As is their custom, Republicans changed the name of the House Education and Labor Committee last week. It is now called the Committee on Education and the Workforce, as it was from 2011 to 2019, when the party last controlled the House.
Words cannot convey how little this matters in a practical sense. But the symbolism, intended and otherwise, is interesting: When it comes to politics, Republicans like to talk about culture-war stuff. When it comes to governing, they tend to prioritize regressive economic policy.
The newly renamed committee’s website explains why the change was made:
“Labor” is an antiquated term that excludes individuals who contribute to the American workforce but aren’t classified as conventional employees. “Labor” also carries a negative connotation that ignores the dignity of work; the term is something out of a Marxist textbook that fails to capture the accomplishments of the full spectrum of the American workforce.
One thing to note here is that this account is historically illiterate. The very first Republican Party presidential campaign was waged on the slogan “Free Soil, Free Labor, Free Speech, Free Men, and Fremont,” neatly tying together the nascent party’s ideology with the name of John C. Fremont, its standard-bearer. In 1861, Abraham Lincoln argued: “Capital is only the fruit of labor, and could never have existed if labor had not first existed.” Twelve decades later, in a speech to the AFL-CIO, Ronald Reagan said: “America depends on the work of labor, and the economy we build should reward and encourage that labor as our hope for the future.”
The notion that only Marxists care about labor is closer to Marxist propaganda than anything else. But (note new title) Education and the Workforce Chair Virginia Foxx and her colleagues in the House GOP are trying to send voters a message about the direction of the post-Trump Republican Party.
As the party has come to rely more on less-educated and more culturally conservative voters, some have argued, it should care more about working-class economic interests. Oren Cass, a former advisor to Mitt Romney and Marco Rubio, has made the case for “a conservative labor movement” and tried to interest Republicans in the idea of legislative changes that could both revitalize private-sector unions while also changing how they operate to address certain conservative criticisms.
More broadly, the party has moved away from its prior emphasis on spending cuts and “job creators.” Now it tends to favor a cultural politics that positions Republicans as defenders of women’s sports rather than apostles of hard-right economics. This populist turn was always paper-thin — it’s not a coincidence that the main legislative achievement of Donald Trump’s presidency was a corporate tax cut — but after the 2018 midterms, Republicans really did focus on cultural issues more than economic ones.
The workforce-vs.-labor dispute is just the most visible sign that the new post-Trump party is an awful lot like the old pre-Trump party. House Republicans’ first piece of policy legislation was a proposal to cut IRS funding in order to make it harder to catch business owners who cheat on their taxes. Because the bill would result in reduced compliance, the Congressional Budget Office says that it would increase the deficit by about $111 billion over 10 years. At the same time they are increasing the deficit by defunding the tax police, Republicans are laying the groundwork for a fight over the debt ceiling in which they will (in one form or another) demand an all-cuts approach.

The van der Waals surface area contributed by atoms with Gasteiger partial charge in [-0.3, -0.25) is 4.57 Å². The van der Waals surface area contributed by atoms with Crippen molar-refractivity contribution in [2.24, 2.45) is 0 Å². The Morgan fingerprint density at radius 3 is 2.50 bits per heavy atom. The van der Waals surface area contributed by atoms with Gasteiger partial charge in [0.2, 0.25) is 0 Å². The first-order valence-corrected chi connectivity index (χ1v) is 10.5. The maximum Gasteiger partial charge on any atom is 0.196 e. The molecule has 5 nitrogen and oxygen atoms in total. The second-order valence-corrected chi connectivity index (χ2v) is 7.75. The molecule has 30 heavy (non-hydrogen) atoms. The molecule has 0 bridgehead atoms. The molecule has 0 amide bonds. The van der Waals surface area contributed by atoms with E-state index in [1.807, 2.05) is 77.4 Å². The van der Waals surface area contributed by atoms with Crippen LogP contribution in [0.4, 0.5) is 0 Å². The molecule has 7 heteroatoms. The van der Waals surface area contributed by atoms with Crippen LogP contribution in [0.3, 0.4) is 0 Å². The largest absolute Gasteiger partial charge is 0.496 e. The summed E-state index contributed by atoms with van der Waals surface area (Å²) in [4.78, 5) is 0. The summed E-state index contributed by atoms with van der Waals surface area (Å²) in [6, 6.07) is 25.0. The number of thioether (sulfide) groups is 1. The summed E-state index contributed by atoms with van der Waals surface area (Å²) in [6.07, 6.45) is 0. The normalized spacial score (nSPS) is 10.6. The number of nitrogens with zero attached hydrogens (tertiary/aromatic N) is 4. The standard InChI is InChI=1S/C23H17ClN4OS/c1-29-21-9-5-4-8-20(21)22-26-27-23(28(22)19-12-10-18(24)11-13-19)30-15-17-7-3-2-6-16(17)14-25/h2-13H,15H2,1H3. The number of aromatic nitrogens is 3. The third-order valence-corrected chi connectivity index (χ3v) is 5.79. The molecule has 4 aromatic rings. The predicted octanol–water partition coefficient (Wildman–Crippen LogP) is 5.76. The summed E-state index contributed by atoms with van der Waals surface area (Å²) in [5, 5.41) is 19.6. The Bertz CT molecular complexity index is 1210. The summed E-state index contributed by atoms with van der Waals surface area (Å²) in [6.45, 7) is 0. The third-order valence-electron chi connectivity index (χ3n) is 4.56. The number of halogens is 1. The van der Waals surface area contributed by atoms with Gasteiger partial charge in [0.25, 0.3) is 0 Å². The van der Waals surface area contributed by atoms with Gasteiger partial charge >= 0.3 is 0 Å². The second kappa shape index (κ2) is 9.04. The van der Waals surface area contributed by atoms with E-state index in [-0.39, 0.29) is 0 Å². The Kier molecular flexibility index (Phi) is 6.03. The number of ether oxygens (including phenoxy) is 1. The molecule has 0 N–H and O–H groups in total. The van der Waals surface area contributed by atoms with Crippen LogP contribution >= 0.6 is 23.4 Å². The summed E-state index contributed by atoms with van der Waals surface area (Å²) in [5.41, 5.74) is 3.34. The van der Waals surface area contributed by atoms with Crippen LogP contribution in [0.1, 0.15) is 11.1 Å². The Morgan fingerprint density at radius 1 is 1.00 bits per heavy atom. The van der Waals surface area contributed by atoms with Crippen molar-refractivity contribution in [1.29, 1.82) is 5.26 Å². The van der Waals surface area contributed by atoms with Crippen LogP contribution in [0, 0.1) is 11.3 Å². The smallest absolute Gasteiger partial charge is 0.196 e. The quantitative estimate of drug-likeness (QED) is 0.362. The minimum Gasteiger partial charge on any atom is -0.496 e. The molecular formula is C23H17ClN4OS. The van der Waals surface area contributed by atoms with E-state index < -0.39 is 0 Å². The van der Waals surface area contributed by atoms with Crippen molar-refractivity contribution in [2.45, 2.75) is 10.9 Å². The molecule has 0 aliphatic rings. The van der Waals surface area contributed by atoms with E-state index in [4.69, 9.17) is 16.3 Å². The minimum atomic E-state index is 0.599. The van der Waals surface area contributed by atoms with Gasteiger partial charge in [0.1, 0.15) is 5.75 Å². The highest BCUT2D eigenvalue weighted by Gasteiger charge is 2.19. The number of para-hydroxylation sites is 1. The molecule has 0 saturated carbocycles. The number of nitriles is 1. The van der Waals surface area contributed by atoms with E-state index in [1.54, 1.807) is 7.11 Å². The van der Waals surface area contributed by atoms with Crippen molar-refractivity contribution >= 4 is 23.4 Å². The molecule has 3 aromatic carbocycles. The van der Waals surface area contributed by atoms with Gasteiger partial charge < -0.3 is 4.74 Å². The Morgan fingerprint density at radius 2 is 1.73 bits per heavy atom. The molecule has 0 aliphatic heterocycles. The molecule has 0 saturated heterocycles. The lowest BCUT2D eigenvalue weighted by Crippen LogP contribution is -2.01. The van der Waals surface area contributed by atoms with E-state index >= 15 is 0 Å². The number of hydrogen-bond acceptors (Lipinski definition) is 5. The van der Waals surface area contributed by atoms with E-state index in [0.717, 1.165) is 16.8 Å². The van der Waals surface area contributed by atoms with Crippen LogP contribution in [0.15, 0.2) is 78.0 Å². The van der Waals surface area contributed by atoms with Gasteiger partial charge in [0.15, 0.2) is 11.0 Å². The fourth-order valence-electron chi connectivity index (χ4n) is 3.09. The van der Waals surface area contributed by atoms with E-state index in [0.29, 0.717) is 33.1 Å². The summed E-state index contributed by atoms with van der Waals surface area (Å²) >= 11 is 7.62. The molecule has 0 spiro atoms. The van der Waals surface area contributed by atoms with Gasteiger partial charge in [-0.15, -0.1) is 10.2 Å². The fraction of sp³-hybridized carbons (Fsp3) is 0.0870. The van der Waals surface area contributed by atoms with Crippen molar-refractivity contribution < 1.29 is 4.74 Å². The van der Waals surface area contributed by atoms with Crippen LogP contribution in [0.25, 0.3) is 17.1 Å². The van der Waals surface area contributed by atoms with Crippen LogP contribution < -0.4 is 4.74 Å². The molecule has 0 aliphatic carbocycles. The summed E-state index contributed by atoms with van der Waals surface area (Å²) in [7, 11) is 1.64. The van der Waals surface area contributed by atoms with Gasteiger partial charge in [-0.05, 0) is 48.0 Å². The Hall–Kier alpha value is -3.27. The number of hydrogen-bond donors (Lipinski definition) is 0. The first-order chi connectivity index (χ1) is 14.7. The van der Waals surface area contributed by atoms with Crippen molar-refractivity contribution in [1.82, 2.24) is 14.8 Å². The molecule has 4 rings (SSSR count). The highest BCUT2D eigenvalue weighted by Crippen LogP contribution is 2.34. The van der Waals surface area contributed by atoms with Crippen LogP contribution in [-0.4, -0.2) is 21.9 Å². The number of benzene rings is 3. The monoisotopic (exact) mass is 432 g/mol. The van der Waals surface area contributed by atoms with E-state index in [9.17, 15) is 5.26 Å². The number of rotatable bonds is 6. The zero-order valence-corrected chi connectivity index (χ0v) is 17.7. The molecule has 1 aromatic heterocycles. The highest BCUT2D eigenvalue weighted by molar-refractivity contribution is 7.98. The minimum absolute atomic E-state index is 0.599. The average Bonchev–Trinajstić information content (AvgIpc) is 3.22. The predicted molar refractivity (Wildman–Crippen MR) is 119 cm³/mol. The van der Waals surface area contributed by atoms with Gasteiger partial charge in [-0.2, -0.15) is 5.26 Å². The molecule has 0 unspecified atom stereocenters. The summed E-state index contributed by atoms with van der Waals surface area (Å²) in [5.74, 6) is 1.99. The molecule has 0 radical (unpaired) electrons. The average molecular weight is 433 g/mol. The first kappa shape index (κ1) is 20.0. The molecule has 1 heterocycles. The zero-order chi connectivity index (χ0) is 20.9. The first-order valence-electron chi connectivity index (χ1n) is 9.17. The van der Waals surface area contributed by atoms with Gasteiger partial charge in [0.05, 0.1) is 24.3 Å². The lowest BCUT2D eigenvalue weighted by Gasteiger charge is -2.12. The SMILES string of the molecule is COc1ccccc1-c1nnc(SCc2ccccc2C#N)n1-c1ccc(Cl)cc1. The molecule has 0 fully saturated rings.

But there is an even more breathtaking example of the conservative movement’s priorities. As a condition for agreeing to Kevin McCarthy’s accession to the speakership, House rightists secured a commitment for a floor vote on a ludicrous proposal they call the Fair Tax Act.
The legislation would replace the current income tax, payroll tax and estate tax with a 30% national sales tax. Except to make it sound better, Fair Tax proponents call it a 23% tax. Their logic is that if something sells for $100 plus $30 in tax, then it’s a 23% tax — because $30 is 23% of $130.
That’s not how calculations of tax rates work. The reason for this dodgy math is that they are trying to obscure the reality that this plan would make most people worse off. According to the Tax Policy Center, in 2018 the middle quintile of the income distribution paid 8.9% of federal taxes while earning 15.2% of national income. Switching that to a flat consumption-based rate would be a tax increase on those middle-income households and an even larger one on the bottom 40%. Offsetting those higher taxes on the majority would be a windfall for the highest-income Americans, especially the tiny minority who stand to inherit multimillion-dollar fortunes.
Shifting to a consumption-based system of taxation has significant theoretical support in the economics literature. And it is entirely possible to create a consumption tax with a progressive structure. But Fair Tax proponents don’t want to — to them, the inegalitarian implications of their proposal are a feature, not a bug.
Of course there is no chance of the Fair Tax Act becoming law. But these kind of messaging votes are important statements of values and priorities. As in the tilt against the word “labor,” an influential strand of the American right sees any concern for economic fairness as illegitimate.
Republicans are interested in cultural populism as a means to the end of winning elections. But nothing has really changed about their habit of dividing the country into “makers” versus “takers” — and siding decisively with the owners of capital.
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Matthew Yglesias is a columnist for Bloomberg Opinion. A co-founder of and former columnist for Vox, he writes the Slow Boring blog and newsletter. He is author, most recently, of “One Billion Americans.”
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